U.S. Supreme Court Justice Sonia Sotomayor Speaks to Students at American University Washington College of Law
Sonia Sotomayor, associate justice of the U.S. Supreme Court, spoke at American University Washington College of Law on Tuesday about her book, My Beloved World, and her experiences as a law student, lawyer, and justice of the high court.
Sotomayor was greeted by applause and a standing ovation from a room of more than 250 law students, faculty, and staff members.
“It is amazing, this law school,” said Sotomayor. “Forty percent diversity is a statistic no one can rival—many places are trying, and many places say they’re trying, but they’re not. It is a real tribute to all of you that you’re here, and building the futures you are.”
Claudio Grossman, dean of the law school, provided opening remarks for the event; he spoke of the parallel between Justice Sotomayor’s and the law school’s founding mothers’ commitment to diversity in the legal profession. The law school was founded by women in 1896 at a time when women were excluded from the legal profession. (Pictured Right: Justice Sotomayor with Dean Claudio Grossman)
“The story of your life resonates profoundly with the history of our community, the Washington College of Law, and how this community projects itself as a unique and powerful voice for strengthening human dignity through the rule of law,” said Grossman.
Sotomayor weaved throughout the audience and spoke about the lessons in her book, explaining that her motivation for writing began after her overwhelming Supreme Court nomination experience. Read a full recap of the event on the Blog of Legal Times.
“It was important for me not to lose touch with who Sonia was – not Justice Sotomayor, but Sonia—and the book became a way of me reminding myself,” she said.
Of all the messages in her book, Sotomayor said she hoped the students would understand how passionately she loves the law.
“I really think of the legal profession as the most noble of all professions, because what we do as lawyers—and if you’re doing it right as lawyers—is service,” said Sotomayor. “It doesn’t mean you have to be only a public interest or a government lawyer. It means that you must practice your profession with integrity. Understanding that whether it is a private or public corporation, whether it’s an individual with or without money, that your job as a lawyer is to help them in their relationships in society to be decent to one another, to be caring about one another, to do their work with a sense of decent purpose.”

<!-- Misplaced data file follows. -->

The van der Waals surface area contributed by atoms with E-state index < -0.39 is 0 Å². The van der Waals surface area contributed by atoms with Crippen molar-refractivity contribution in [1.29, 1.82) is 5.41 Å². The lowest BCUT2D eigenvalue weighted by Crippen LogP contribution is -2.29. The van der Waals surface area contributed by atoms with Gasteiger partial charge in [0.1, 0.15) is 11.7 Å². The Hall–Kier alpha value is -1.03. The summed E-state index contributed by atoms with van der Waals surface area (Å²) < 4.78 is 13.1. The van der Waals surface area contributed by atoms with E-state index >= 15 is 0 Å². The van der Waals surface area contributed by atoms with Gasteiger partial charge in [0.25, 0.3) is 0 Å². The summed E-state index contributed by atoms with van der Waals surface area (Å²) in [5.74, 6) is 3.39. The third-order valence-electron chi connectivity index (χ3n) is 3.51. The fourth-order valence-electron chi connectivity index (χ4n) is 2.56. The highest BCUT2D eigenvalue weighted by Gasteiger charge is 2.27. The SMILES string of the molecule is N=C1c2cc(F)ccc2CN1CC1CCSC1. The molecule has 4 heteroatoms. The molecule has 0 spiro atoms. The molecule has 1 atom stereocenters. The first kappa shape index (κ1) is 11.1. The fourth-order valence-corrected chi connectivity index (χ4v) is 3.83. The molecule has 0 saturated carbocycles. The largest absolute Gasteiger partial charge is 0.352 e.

Law students Matthew Lopas, Katelin Morales, Juhi Tariq, Alexandra Arango, and Garge Sen had the opportunity to ask Sotomayor questions about diversity on the federal bench, reading Supreme Court decisions, what she does for fun, and whether there is a glass ceiling in the legal profession. (Pictured Left: Justice Sotomayor with student Juhi Tariq)
“With respect to the glass ceiling, the numbers are very telling,” said Sotomayor. “Certainly there is [one]; we’re improving and in lots of different areas. We have more women judges being appointed, but we’re not 50 percent…. And if you’re talking about minorities, in every field of law we are underrepresented. But most importantly, in the upper echelons. The number of minority partners is dismally small. The number of minority decision makers in government is disproportionate to their numbers in the general workforce. Sure there are glass ceilings, and we have to continue knocking down the doors and the barriers to ensure we’re moving people forward.”
Following her remarks, Sotomayor took photos with students and visited those attendees who were viewing the presentation via video feeds in alternate rooms due to the overwhelming attendance. She also attended a reception with student leaders, faculty, and administrators.
Justice Sonia Sotomayor attended Yale Law School and graduated in 1979. From 1979-84, she served as the Assistant District Attorney in the New York County District Attorney’s Office. She then served as an associate and partner at Pavia & Harcourt where she litigated international commercial matters in New York City. In 1991, President George H.W. Bush nominated her to serve on the U.S. District Court, and she served from 1992-98. She went on to serve as a judge on the United States Court of Appeals for the Second Circuit and was nominated by President Barack Obama to serve as an Associate Justice of the Supreme Court on May 26, 2009. She assumed the role on Aug. 8, 2009.